8. Come on All You Ghosts by Matthew Zapruder

9. Lolita by Vladimir Nabokov

10. The Bell Jar by Sylvia Plath

11. Talking About Movies with Jesus by David Kirby

12. I Have to Go Back to 1994 and Kill and Girl by Karyna McGlynn

13. The Captain Asks for a Show of Hands by Nick Flynn

14. The Catcher in the Rye by J.D. Salinger

15. The Curious Incident of the Dog in the Night-time by Mark Haddon

16. Anna Karenina by Leo Tolstoy

17. Road Work Ahead by Raymond Luczak

18. Inheritance by Steven Reigns

19. In Cold Blood by Truman Capote

20. The Talented Mr. Ripley by Patricia Highsmith

21. Blood Almanac by Sandy Longhorn

22. As I Lay Dying by William Faulkner

23. Revolutionary Road by Richard Yates

24. Boy with Flowers by Ely Shipley

25. Closer by Christopher Stephen Soden

26. Slow to Burn by Collin Kelley

27. A Fast Life: The Collected Poems of Time Dlugos edited by David Trinidad

28. A History of the World in 10 ½ Chapters by Julian Barnes

29. Dancer from the Dance by Andrew Holleran

30. The Leftovers by Tom Perrotta

31. Dear Prudence: New and Selected Poems by David Trinidad

32. Child of God by Cormac McCarthy

33. The Great Fires by Jack Gilbert

34. Beloved by Toni Morrison

35. The Best of It by Kay Ryan

36. The Corrections by Jonathan Franzen

37. The Metamorphosis by Franz Kafka

38. The Weary World Rejoices by Steve Fellner

39. Fat Girl by Jessie Carty

40. When the Only Light is Fire by Saeed Jones

41. Sonics in Warholia by Megan Volpert

42. Collective Brightness edited by Kevin Simmonds

43. Nox by Anne Carson

-Stephen (Reader)

Wednesday, December 14, 2011

My 5 Favorite Novels of 2011

One of my goals of 2011 was to read more fiction. I've spent the last few years really focusing on poetry (writing it and reading it). This year, I wanted to get back to reading fiction as well as poetry. To do this I made a reading list for the year. I didn't quite make it to all the books on the list, but I read quite a few not on the list so it all worked out. Regardless, the list gave me a great starting point and forced me to read a few books I probably wouldn't have without it. I also kept a list of all the titles I actually did read. I'll be posting it later this month.

This post is devoted to briefly writing about my favorite novels I read. None of these books were published in 2011, but I read them for the first time this year.

1. As I Lay Dying by William Faulkner

I love Faulkner, but had never read this novel by him and I'm so glad that I did. It's a quick read and one that highlights a family on a nearly impossible journey to bury their wife/mother. As I've stated before, I'm a huge Modernist. I've studied that period more than any other and Faulkner is one of the greatest American examples of Modernism. The internal struggles he captures is flawless and truly gets at the human condition.

2. The Corrections by Jonathan Franzen

Two of my friends (who sometimes have different tastes) highly recommended this book to me, so I put it on my list. As a Midwesterner myself, I quickly fell into this novel and the characters it so carefully describes. Some aspects cut a little close to home and gave me that wonderful uncomfortable feeling that good literature can create. In the end, the book is a terribly sad, but real look at what happens to us all as we grow older. Franzen's writing is sharp and entertaining. It's actually somewhat a Christmas novel, but not very cheerful. It's also getting made into an HBO series, which is greatly intriguing.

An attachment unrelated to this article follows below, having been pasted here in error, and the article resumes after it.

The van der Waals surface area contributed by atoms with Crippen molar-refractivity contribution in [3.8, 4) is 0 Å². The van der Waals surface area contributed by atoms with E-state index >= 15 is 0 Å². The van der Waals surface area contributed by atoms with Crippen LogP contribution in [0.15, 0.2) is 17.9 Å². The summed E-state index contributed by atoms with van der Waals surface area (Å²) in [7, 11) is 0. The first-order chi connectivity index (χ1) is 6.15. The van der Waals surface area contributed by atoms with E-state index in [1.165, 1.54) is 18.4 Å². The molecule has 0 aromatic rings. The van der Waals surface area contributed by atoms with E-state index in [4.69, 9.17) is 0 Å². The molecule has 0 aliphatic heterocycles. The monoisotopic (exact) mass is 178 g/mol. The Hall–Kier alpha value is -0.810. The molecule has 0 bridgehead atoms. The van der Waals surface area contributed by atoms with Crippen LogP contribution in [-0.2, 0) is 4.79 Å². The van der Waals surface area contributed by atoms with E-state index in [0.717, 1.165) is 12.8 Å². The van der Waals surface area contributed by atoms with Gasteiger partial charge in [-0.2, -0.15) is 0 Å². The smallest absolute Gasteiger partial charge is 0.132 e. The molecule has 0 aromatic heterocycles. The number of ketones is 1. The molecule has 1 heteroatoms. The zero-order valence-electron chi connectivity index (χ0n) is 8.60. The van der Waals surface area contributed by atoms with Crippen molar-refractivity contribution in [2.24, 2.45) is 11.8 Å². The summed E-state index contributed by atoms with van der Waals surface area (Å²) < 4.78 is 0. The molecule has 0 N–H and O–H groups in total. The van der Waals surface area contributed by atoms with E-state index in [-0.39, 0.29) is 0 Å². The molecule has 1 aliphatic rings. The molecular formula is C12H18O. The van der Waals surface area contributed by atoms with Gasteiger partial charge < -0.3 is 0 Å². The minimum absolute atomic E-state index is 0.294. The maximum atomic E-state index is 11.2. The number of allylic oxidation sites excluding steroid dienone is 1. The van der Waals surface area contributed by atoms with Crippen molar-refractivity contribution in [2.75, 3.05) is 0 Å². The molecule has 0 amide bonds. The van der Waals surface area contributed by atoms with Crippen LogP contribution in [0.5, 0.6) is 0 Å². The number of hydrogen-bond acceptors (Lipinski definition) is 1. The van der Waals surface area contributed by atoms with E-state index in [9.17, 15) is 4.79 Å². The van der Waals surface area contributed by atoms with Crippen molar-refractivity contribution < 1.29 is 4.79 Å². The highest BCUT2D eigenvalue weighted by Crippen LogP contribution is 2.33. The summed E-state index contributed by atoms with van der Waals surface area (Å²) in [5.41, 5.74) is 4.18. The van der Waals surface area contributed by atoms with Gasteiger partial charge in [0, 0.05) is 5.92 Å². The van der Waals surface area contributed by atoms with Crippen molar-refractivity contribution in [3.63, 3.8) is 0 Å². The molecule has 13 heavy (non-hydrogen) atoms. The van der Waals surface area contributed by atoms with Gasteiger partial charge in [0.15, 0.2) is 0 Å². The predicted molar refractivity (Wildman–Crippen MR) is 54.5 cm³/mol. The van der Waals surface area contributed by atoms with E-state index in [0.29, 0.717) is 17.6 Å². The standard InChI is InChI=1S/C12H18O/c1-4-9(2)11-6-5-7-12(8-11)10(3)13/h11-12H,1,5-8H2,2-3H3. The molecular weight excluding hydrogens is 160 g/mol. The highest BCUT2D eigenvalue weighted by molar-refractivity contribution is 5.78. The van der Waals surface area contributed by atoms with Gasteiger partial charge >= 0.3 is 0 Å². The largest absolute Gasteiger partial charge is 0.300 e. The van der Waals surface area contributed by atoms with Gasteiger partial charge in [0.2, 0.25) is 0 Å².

3. The Curious Incident of the Dog in the Night-time by Mark Haddon

This book perhaps surprised me more than any other on the list. This is partly because I didn't really know what to expect. A good friend of mine recommended I read it and it sounded intriguing, but I was really blown away by the writing and style of the book. It's a super quick read. I read it in one day. The story is told from the perspective of a 15-year-old autistic boy investigating the murder of his neighbor's poodle. I actually hate stories where dogs die, so it's really a testament to this book that I loved it so much. If I ever teach a fiction workshop, I would use this book to discuss voice. A strange fact about the book is that it is sold as a children's book in the UK and as an adult book here (I think that speaks for itself).

4. Beloved by Toni Morrison

I totally forgot how much I love Toni Morrison. I've read a few of her other novels and Song of Solomon is one of my all-time favorite novels, yet I was still so wowed by Beloved. Morrison's use of language is truly unbeatable in contemporary literature. She really is the poet's fiction writer. She writes about such horrific events and tragedies, yet her language is beautiful, moving, and often overwhelming.

5. Revolutionary Road by Richard Yates

I'll be honest: I rarely read a novel if I've seen the movie version first. I typically like to read the book first and then see the movie. In the case of Revolutionary Road, I saw the film first and just this year read the book. I'm so glad that I did. I had mixed feelings about the movie. I love Kate Winslet, but overall I felt something was missing from that film and the ending didn't feel believable to me. I didn't have any of those issues with the novel and the ending is the same. The novel is amazing. It's such a great exploration of the choices we make in life and how we often trap ourselves. As in most cases, the book out-shined the film.